The Appalachian Clubhouse is a historic structure constructed in 1934 and is located in the Elkmont Historic District. The structure has been rehabilitated by the National Park Service to its appearance in the 1930s although with the addition of electricity and indoor plumbing. It was used as a gathering spot by lessees and guests of the Appalachian Club whose members, mostly from Knoxville, built rustic cabins nearby to serve as weekend or summer retreats in the years before the Park was created.
The 3,000 square foot, one-story Clubhouse features a large, open meeting hall about 25' by 60' in size with exposed wooden beams and massive stone fireplaces at each end that are equipped with gas logs. It is lighted by period-type fixtures suspended from the ceiling and with wall-mounted sconces. French doors along the entire east side open onto a broad, roofed porch overlooking the forest and a small creek.
It is equipped with folding chairs, round dining tables and rectangular buffet tables. There is a caterer's kitchen that has countertops, electrical outlets and a sink where food can be kept warm or served, but it has no cooking facilities or refrigerator. Newly built restrooms located just a few yards from the building accommodate both Clubhouse users and hikers using nearby Jakes Creek and Little River Trailheads. Both facilities are fully accessible.
The Appalachian Clubhouse is available for use from April 1 - November 15. The Clubhouse is rented on a daily basis and may be used from 10:00 AM through 8:00 PM. The rental fee is $300 per day, Monday through Thursday, and $500 per day Friday through Sunday. Group size is limited to 96 people. Reservations and more information including a map and photographs are available by searching for "Appalachian Clubhouse" at www.recreation.gov.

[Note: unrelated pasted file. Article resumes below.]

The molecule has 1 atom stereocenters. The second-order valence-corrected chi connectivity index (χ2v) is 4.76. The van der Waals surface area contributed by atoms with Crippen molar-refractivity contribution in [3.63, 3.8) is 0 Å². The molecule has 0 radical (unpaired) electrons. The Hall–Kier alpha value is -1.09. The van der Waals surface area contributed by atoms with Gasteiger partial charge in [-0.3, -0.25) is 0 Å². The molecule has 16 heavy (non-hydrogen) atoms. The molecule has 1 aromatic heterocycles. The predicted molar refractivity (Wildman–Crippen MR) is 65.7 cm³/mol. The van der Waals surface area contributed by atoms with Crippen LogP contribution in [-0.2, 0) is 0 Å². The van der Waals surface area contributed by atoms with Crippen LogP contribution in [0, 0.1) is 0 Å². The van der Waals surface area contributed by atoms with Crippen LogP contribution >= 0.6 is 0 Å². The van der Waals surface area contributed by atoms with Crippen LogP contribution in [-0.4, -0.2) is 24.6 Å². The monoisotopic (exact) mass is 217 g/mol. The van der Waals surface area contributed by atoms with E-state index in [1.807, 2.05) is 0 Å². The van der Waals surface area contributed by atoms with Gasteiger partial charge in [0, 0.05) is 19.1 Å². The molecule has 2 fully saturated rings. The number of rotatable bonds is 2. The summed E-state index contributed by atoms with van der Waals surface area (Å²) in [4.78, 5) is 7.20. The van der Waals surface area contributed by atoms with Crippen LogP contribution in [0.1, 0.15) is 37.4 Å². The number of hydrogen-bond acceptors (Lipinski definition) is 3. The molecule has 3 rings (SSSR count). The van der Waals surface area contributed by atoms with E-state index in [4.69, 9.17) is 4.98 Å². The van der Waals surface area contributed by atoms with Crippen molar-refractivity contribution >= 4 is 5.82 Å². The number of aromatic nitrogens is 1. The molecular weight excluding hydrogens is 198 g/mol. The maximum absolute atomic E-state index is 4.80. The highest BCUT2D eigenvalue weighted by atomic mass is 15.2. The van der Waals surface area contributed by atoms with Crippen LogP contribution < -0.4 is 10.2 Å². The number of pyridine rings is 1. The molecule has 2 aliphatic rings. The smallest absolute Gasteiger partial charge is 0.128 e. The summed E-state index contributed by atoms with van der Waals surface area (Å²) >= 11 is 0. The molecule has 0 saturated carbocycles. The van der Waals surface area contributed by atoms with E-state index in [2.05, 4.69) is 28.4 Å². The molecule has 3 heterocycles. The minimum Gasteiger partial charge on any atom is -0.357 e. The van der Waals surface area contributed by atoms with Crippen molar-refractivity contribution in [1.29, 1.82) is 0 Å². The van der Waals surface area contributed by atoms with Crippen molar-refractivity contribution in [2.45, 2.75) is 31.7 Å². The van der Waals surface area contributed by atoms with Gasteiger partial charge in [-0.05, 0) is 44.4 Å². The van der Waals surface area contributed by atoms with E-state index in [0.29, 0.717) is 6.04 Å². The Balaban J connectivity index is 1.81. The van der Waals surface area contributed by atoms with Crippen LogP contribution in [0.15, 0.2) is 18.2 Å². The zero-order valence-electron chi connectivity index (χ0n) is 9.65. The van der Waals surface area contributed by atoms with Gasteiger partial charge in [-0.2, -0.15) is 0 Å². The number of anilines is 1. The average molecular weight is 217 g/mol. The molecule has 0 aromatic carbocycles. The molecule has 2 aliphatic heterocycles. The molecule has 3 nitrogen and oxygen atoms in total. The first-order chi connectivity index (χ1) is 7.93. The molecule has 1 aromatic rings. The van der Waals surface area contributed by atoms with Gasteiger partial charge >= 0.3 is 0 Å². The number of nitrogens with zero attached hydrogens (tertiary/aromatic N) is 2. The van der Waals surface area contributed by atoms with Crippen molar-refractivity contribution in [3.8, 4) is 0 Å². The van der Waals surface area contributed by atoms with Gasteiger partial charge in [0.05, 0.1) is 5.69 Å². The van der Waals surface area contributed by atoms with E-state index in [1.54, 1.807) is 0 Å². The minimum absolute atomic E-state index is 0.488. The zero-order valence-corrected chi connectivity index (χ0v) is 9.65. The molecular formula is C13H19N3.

Take A Short Video Tour of the Appalachian Clubhouse
The park's two non-profit, partner organizations, the Great Smoky Mountains Association, and The Friends of Great Smoky Mountains National Park, have posted a video tour of the Appalachian Clubhouse on their YouTube channels. Both organizations also offer a number of other interesting videos about the national park. The links below go directly to the Appalachian Clubhouse video, but be sure to check out the organizations' YouTube channels to view all of the additional videos they offer! (By clicking on the links below, you will be leaving the national park website and going to our partner organizations' YouTube pages.)
Did You Know?
The park’s high elevation heath balds are treeless expanses where dense thickets of shrubs such as mountain laurel, rhododendron, and sand myrtle grow. Known as “laurel slicks” and “hells” by early settlers, heath balds were most likely created by forest fires long ago.